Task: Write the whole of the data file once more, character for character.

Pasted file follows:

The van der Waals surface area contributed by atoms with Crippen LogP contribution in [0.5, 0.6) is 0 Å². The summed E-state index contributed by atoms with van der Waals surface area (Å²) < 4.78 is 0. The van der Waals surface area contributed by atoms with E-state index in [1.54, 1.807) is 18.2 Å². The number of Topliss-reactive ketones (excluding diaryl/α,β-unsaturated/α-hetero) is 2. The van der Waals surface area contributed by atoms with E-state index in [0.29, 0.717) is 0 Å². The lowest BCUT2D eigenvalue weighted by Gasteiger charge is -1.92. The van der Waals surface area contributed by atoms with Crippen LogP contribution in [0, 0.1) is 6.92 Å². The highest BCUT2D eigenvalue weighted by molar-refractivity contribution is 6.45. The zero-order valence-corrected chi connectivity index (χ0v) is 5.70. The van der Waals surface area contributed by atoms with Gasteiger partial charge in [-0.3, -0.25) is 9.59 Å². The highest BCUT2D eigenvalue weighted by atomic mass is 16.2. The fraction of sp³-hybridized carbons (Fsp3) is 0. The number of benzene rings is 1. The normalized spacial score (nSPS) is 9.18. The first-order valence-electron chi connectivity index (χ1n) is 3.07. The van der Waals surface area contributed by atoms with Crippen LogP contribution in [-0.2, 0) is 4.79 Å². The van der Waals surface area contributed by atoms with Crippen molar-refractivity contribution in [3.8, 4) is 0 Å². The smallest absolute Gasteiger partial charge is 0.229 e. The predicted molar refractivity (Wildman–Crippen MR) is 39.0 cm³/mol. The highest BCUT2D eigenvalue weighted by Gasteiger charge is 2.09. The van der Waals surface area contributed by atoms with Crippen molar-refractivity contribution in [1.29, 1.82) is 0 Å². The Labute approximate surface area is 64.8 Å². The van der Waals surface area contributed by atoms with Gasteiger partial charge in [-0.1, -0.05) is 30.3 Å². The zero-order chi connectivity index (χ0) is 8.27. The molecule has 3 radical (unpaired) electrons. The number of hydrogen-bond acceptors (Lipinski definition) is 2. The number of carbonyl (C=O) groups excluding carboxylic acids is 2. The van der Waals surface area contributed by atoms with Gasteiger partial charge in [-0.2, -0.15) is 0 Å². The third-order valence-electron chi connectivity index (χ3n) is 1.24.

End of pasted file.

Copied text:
The van der Waals surface area contributed by atoms with Crippen LogP contribution in [0.5, 0.6) is 0 Å². The summed E-state index contributed by atoms with van der Waals surface area (Å²) < 4.78 is 0. The van der Waals surface area contributed by atoms with E-state index in [1.54, 1.807) is 18.2 Å². The number of Topliss-reactive ketones (excluding diaryl/α,β-unsaturated/α-hetero) is 2. The van der Waals surface area contributed by atoms with E-state index in [0.29, 0.717) is 0 Å². The lowest BCUT2D eigenvalue weighted by Gasteiger charge is -1.92. The van der Waals surface area contributed by atoms with Crippen LogP contribution in [0, 0.1) is 6.92 Å². The highest BCUT2D eigenvalue weighted by molar-refractivity contribution is 6.45. The zero-order valence-corrected chi connectivity index (χ0v) is 5.70. The van der Waals surface area contributed by atoms with Gasteiger partial charge in [-0.3, -0.25) is 9.59 Å². The highest BCUT2D eigenvalue weighted by atomic mass is 16.2. The fraction of sp³-hybridized carbons (Fsp3) is 0. The number of benzene rings is 1. The normalized spacial score (nSPS) is 9.18. The first-order valence-electron chi connectivity index (χ1n) is 3.07. The van der Waals surface area contributed by atoms with Crippen LogP contribution in [-0.2, 0) is 4.79 Å². The van der Waals surface area contributed by atoms with Crippen molar-refractivity contribution in [3.8, 4) is 0 Å². The smallest absolute Gasteiger partial charge is 0.229 e. The predicted molar refractivity (Wildman–Crippen MR) is 39.0 cm³/mol. The highest BCUT2D eigenvalue weighted by Gasteiger charge is 2.09. The van der Waals surface area contributed by atoms with Crippen molar-refractivity contribution in [1.29, 1.82) is 0 Å². The Labute approximate surface area is 64.8 Å². The van der Waals surface area contributed by atoms with Gasteiger partial charge in [-0.1, -0.05) is 30.3 Å². The zero-order chi connectivity index (χ0) is 8.27. The molecule has 3 radical (unpaired) electrons. The number of hydrogen-bond acceptors (Lipinski definition) is 2. The number of carbonyl (C=O) groups excluding carboxylic acids is 2. The van der Waals surface area contributed by atoms with Gasteiger partial charge in [-0.2, -0.15) is 0 Å². The third-order valence-electron chi connectivity index (χ3n) is 1.24.